Arts Reviews

Dog Sees God: Confessions of a Teenage Blockhead Reviewed

By Doug Strassler Dec 19, 2005, 7:39 GMT

Eddie Kay Thomas and Keith Nobbs
Are there any Charlie Brown fans out there who really clamored for a modern-day take on the Peanuts gang?  Dog Sees God: Confessions of a Teenage Blockhead provides a glimpse of what happened when Mr. Brown and his friends went through puberty and endured the battleground of high school.  In fact, God feels like the result of what might have happened had late Peanuts creator Charles Schulz been hired as a writer on Degrassi: The Next Generation.  The show features characters dealing with drug use, threesomes, homosexuality, hate crimes and suicide.  Yep, this show definitely goes there.

The play begins in the aftermath of a most unfortunate event: beloved Snoopy has died.  While most characters are sympathetic to Charlie Brown, here known as CB (played by Eddie Kaye Thomas of American Pie), their minds are all elsewhere.  His friend Linus, now known as Van (Keith Nobbs), is a pothead who even smoked his own signature security blanket.  Pigpen is now Matt (Ian Somerhalder, late of Lost) a germophobic, homophobic horn dog who often takes up with Tricia and Marcy (Kelli Garner and Ari Graynor), the sapphic, Valley Girl updates of Peppermint Patty and Marcie.  America Ferrara stars as a goth version of Sally, known simply in God as CB's Sister.

Things turn slightly sinister in Bert V. Royal's script (which first premiered at the 2004 New York International Fringe Festival) with the entrance of Beethoven (Logan Marshal-Green, a FOX staple last year with recurring roles on both 24 and The O.C.), formerly Schroeder and now a sexually confused teen who may have been molested by his jailed father (no, the show never veers far from the dark side).  It's not long before CB and Beethoven come out of the closet together, with repercussions for all other characters.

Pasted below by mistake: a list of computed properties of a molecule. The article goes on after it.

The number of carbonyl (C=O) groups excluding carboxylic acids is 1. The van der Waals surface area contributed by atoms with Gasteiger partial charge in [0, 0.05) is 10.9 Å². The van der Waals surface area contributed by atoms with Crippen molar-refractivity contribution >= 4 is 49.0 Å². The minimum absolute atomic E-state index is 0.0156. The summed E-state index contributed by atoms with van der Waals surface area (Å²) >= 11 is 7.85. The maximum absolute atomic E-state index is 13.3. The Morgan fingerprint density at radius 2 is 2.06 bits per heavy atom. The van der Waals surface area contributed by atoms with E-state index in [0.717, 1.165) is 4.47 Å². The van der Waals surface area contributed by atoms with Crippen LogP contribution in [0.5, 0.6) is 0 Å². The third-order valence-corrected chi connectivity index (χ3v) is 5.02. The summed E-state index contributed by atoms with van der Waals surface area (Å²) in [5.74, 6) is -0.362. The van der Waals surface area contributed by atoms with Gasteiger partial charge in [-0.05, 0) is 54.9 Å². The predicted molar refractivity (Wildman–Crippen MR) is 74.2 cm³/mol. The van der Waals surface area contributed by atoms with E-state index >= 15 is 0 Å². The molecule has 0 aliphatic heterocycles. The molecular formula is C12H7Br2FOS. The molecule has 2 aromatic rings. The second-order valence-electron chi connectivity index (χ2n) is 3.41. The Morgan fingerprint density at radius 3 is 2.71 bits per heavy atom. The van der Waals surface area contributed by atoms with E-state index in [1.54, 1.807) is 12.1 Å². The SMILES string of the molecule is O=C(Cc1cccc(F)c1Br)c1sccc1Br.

Director Trip Cullman guides the action in God smoothly, particularly in the show's earlier, lighter scenes (particularly when making direct reference to the strip and imitating the characters' dances from the cartoon), but once it abandons black comedy to melodrama, his scenes feel purely episodic and the show feels tired.  Marshal-Green is actually a nice surprise, able to hold his own ground during these later scenes.  But it is when Royal mines more comic material that God has liftoff, especially in the interplay between Garner and Graynor, who demonstrate an enormous deal of physical and lingual discipline as the depraved mean girls.  Nobbs, too, is also quite effective, underplaying Van to the hilt.

Eliza Dushku and Eddie Kay Thomas
It is likely that the main reason audience see God at Gramercy's Century Center for the Performing Arts is not loyalty to the Peanuts gang but the show's the cast of B-minus list television stars, which also includes top-billed Eliza Dushku (of TV's Buffy the Vampire Slayer) in little more than an extended cameo as Lucy, Charlie Brown's nemesis.  Here, she is merely Van's Sister, imprisoned for an unfortunate pyromania addiction.  It is a shame that Royal could not find a way to string God together in a way that didn't feel merely like a series of vignettes.

It is a shame, too, that the uneven show gets so serious by the end, lifting its coda from no less stark a source than Alexander Payne's About Schmidt.  This is, after all, a show adapted, however loosely, from a comic strip.  So why must it end in a character's death?  That's not funny.

Good grief!

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